April 20, 2015

Palo Verdes are native to the arroyos and foothills of the southwestern deserts and Mexico. Their unique green to blue-green bark and branches carry on photosynthesis, even when their small leaves are not present. This is a great strategy by the plant to conserve water during dry seasons. In the spring, these trees are covered with masses of bright yellow flowers, providing some of the most outstanding spring color in our deserts!

Blue Palo Verde
The Blue Palo Verde is native to the Sonoran Desert and puts on a showy April display.

Palo verdes thrive in the high summer temperatures, but vary in their cold-hardiness. They prefer full sun, good drainage, and an occasional deep soak during their summer growing season and tend to sunburn if pruned during the summer. These are multi-trunked and pruning should be done only to enhance the natural form. They create litter from flowers and seed pods, but the litter is some of the most beautiful mulch you’ll ever have. Palo verdes are some of the most popular, colorful and low-maintenance trees available. You will find these in the nursery with the botanical plant name, Cercidium species, but they have recently been reclassified as Parkinsonia species.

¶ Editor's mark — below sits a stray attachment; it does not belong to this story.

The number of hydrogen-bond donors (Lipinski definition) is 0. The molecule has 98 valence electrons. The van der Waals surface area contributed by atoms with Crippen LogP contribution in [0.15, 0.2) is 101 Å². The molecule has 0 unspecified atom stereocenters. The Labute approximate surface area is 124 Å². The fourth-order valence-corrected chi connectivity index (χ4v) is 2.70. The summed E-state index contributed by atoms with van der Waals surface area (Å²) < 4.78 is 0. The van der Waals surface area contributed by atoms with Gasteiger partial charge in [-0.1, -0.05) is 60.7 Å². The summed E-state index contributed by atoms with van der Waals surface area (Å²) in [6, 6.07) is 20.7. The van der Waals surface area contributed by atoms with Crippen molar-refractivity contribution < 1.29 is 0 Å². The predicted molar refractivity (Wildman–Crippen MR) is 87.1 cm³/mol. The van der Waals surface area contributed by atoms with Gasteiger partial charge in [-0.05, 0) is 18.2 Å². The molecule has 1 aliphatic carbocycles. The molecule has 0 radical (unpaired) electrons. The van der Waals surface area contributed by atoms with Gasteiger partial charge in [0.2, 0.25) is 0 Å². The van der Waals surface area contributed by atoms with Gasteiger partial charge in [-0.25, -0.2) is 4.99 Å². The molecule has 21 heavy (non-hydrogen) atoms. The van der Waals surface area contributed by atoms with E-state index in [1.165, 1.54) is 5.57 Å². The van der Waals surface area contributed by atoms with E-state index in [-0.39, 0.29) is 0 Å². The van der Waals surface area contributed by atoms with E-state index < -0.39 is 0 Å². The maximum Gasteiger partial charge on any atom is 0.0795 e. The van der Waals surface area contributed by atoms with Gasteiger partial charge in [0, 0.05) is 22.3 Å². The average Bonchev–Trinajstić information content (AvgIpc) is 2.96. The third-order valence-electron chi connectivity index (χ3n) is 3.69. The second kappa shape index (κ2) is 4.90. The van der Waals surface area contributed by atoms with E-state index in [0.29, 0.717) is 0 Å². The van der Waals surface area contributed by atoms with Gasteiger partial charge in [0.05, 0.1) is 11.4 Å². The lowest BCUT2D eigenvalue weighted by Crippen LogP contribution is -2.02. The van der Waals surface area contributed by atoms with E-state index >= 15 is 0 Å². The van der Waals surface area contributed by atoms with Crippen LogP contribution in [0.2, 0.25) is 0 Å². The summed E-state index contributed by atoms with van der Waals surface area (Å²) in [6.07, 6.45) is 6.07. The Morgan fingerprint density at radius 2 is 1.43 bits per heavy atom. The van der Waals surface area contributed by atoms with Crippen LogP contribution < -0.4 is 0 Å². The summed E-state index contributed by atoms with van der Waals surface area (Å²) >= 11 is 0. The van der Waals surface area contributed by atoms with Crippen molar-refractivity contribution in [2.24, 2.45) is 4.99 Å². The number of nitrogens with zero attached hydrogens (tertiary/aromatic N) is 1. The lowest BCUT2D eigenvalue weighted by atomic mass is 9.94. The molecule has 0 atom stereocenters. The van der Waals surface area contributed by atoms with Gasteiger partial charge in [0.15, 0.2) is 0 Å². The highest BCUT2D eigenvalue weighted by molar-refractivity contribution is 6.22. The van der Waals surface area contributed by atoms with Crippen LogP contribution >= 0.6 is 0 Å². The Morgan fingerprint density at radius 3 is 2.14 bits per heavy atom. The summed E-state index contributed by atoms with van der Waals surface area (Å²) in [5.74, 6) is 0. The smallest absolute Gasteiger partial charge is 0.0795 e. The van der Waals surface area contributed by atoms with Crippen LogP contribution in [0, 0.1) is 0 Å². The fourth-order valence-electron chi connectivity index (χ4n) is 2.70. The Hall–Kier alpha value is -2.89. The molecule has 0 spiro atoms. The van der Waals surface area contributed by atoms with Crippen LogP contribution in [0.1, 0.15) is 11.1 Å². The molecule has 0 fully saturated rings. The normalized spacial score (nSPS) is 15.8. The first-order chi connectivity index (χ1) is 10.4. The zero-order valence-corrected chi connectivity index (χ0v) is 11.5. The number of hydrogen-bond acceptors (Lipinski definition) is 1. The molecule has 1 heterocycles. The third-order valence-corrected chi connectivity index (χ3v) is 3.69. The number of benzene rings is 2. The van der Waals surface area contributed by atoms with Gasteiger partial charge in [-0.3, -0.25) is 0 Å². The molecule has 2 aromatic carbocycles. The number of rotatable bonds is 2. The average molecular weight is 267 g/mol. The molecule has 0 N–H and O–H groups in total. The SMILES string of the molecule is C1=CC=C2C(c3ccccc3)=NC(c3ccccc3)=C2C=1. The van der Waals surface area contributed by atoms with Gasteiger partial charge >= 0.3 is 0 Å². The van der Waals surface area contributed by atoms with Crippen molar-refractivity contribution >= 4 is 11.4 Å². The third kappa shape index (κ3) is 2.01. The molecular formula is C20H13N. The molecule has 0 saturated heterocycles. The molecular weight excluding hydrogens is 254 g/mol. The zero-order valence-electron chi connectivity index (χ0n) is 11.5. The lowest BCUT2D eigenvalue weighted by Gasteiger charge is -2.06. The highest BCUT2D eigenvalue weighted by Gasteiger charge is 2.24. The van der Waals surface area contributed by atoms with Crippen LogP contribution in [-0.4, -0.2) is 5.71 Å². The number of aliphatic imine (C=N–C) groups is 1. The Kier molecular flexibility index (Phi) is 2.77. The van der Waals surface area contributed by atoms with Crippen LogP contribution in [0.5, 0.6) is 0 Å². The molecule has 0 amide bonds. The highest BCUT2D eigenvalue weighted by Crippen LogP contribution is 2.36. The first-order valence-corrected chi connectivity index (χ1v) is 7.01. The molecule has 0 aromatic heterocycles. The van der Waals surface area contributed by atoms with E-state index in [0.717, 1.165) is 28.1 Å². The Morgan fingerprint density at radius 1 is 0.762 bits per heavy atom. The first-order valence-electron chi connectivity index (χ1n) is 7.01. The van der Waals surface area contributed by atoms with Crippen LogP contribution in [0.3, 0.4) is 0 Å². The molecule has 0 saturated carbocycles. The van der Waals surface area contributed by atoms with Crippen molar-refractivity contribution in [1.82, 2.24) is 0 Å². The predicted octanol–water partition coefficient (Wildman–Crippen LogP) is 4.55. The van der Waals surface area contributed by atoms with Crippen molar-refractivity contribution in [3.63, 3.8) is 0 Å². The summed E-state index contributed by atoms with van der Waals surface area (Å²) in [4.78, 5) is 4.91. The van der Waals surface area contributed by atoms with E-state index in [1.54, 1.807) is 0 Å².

Palo Brea Picnic
Palo Breas have distinctive sculptural form and lime-green bark.

Did you know that up to 70% of water use is outdoors? That’s why we love desert plants and feature them each month. Find even more beautiful plants on our Arizona Low-Water-Use Plants page, and visit our page on Choosing and Planting Low Water-Use Plants for tips on plant selection and how to plant properly.

This feature is based on a concept and text originally developed jointly by the Arizona Nursery Association and the Arizona Municipal Water Users Association (AMWUA) with partial funding from the Arizona Department of Water Resources.

*Featured photo information: Use hybrid Palo Verdes with caution as limbs break easily. Do not overwater.